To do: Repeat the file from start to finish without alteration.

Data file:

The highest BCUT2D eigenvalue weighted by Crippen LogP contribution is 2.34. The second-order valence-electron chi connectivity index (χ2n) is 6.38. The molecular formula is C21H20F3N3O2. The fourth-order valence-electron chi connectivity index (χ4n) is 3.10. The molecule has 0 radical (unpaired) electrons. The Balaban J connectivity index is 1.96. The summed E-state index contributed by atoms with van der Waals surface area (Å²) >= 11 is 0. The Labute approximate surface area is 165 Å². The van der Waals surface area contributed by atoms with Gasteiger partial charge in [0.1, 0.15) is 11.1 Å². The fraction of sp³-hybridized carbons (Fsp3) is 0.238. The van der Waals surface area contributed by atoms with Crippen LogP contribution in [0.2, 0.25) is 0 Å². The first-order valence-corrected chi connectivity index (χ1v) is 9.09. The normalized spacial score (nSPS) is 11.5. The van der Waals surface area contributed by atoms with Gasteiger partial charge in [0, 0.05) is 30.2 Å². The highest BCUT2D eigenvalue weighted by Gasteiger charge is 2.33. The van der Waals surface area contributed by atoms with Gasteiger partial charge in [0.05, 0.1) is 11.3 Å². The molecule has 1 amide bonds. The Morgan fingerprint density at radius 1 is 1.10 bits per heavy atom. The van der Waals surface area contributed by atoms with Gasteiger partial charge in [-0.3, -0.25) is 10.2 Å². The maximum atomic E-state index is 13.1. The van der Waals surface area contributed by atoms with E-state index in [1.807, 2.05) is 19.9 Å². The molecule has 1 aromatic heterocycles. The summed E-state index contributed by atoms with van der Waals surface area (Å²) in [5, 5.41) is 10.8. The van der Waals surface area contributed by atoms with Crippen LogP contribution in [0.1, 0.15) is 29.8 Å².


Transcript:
The highest BCUT2D eigenvalue weighted by Crippen LogP contribution is 2.34. The second-order valence-electron chi connectivity index (χ2n) is 6.38. The molecular formula is C21H20F3N3O2. The fourth-order valence-electron chi connectivity index (χ4n) is 3.10. The molecule has 0 radical (unpaired) electrons. The Balaban J connectivity index is 1.96. The summed E-state index contributed by atoms with van der Waals surface area (Å²) >= 11 is 0. The Labute approximate surface area is 165 Å². The van der Waals surface area contributed by atoms with Gasteiger partial charge in [0.1, 0.15) is 11.1 Å². The fraction of sp³-hybridized carbons (Fsp3) is 0.238. The van der Waals surface area contributed by atoms with Crippen LogP contribution in [0.2, 0.25) is 0 Å². The first-order valence-corrected chi connectivity index (χ1v) is 9.09. The normalized spacial score (nSPS) is 11.5. The van der Waals surface area contributed by atoms with Gasteiger partial charge in [0, 0.05) is 30.2 Å². The highest BCUT2D eigenvalue weighted by Gasteiger charge is 2.33. The van der Waals surface area contributed by atoms with Gasteiger partial charge in [0.05, 0.1) is 11.3 Å². The molecule has 1 amide bonds. The Morgan fingerprint density at radius 1 is 1.10 bits per heavy atom. The van der Waals surface area contributed by atoms with Gasteiger partial charge in [-0.3, -0.25) is 10.2 Å². The maximum atomic E-state index is 13.1. The van der Waals surface area contributed by atoms with E-state index in [1.807, 2.05) is 19.9 Å². The molecule has 1 aromatic heterocycles. The summed E-state index contributed by atoms with van der Waals surface area (Å²) in [5, 5.41) is 10.8. The van der Waals surface area contributed by atoms with Crippen LogP contribution in [0.1, 0.15) is 29.8 Å².